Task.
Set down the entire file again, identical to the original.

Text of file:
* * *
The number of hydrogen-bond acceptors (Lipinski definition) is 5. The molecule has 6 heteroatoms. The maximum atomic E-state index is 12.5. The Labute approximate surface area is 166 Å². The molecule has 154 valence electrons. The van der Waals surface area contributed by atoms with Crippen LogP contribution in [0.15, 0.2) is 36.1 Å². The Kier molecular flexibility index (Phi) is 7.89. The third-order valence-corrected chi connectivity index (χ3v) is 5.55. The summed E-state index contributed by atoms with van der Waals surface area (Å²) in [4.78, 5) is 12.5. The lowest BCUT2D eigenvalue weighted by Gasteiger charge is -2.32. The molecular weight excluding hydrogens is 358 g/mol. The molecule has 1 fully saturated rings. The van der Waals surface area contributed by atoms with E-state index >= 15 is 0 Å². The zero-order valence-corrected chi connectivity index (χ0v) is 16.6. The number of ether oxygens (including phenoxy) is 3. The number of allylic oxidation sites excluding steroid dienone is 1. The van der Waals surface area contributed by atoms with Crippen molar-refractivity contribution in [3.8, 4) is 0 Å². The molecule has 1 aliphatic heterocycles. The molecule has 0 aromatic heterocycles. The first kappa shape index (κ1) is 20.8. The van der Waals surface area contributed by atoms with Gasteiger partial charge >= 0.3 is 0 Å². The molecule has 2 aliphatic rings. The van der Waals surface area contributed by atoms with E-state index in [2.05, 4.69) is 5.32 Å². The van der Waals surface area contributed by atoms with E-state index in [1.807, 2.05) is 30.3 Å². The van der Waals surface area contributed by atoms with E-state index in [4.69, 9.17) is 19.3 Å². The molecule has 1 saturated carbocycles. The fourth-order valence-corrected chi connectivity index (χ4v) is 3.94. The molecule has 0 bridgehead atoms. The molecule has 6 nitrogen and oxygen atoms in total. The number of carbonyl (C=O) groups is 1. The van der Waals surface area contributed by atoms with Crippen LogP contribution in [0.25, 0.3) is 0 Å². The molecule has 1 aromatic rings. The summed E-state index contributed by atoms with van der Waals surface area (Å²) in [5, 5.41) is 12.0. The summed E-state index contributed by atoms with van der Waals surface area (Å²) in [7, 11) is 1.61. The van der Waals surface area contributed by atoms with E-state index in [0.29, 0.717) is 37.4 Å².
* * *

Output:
The number of hydrogen-bond acceptors (Lipinski definition) is 5. The molecule has 6 heteroatoms. The maximum atomic E-state index is 12.5. The Labute approximate surface area is 166 Å². The molecule has 154 valence electrons. The van der Waals surface area contributed by atoms with Crippen LogP contribution in [0.15, 0.2) is 36.1 Å². The Kier molecular flexibility index (Phi) is 7.89. The third-order valence-corrected chi connectivity index (χ3v) is 5.55. The summed E-state index contributed by atoms with van der Waals surface area (Å²) in [4.78, 5) is 12.5. The lowest BCUT2D eigenvalue weighted by Gasteiger charge is -2.32. The molecular weight excluding hydrogens is 358 g/mol. The molecule has 1 fully saturated rings. The van der Waals surface area contributed by atoms with E-state index >= 15 is 0 Å². The zero-order valence-corrected chi connectivity index (χ0v) is 16.6. The number of ether oxygens (including phenoxy) is 3. The number of allylic oxidation sites excluding steroid dienone is 1. The van der Waals surface area contributed by atoms with Crippen molar-refractivity contribution in [3.8, 4) is 0 Å². The molecule has 1 aliphatic heterocycles. The molecule has 0 aromatic heterocycles. The first kappa shape index (κ1) is 20.8. The van der Waals surface area contributed by atoms with Gasteiger partial charge >= 0.3 is 0 Å². The molecule has 2 aliphatic rings. The van der Waals surface area contributed by atoms with E-state index in [2.05, 4.69) is 5.32 Å². The van der Waals surface area contributed by atoms with E-state index in [1.807, 2.05) is 30.3 Å². The van der Waals surface area contributed by atoms with E-state index in [4.69, 9.17) is 19.3 Å². The molecule has 1 saturated carbocycles. The fourth-order valence-corrected chi connectivity index (χ4v) is 3.94. The molecule has 0 bridgehead atoms. The molecule has 6 nitrogen and oxygen atoms in total. The number of carbonyl (C=O) groups is 1. The van der Waals surface area contributed by atoms with Crippen LogP contribution in [0.25, 0.3) is 0 Å². The molecule has 1 aromatic rings. The summed E-state index contributed by atoms with van der Waals surface area (Å²) in [5, 5.41) is 12.0. The summed E-state index contributed by atoms with van der Waals surface area (Å²) in [7, 11) is 1.61. The van der Waals surface area contributed by atoms with E-state index in [0.29, 0.717) is 37.4 Å².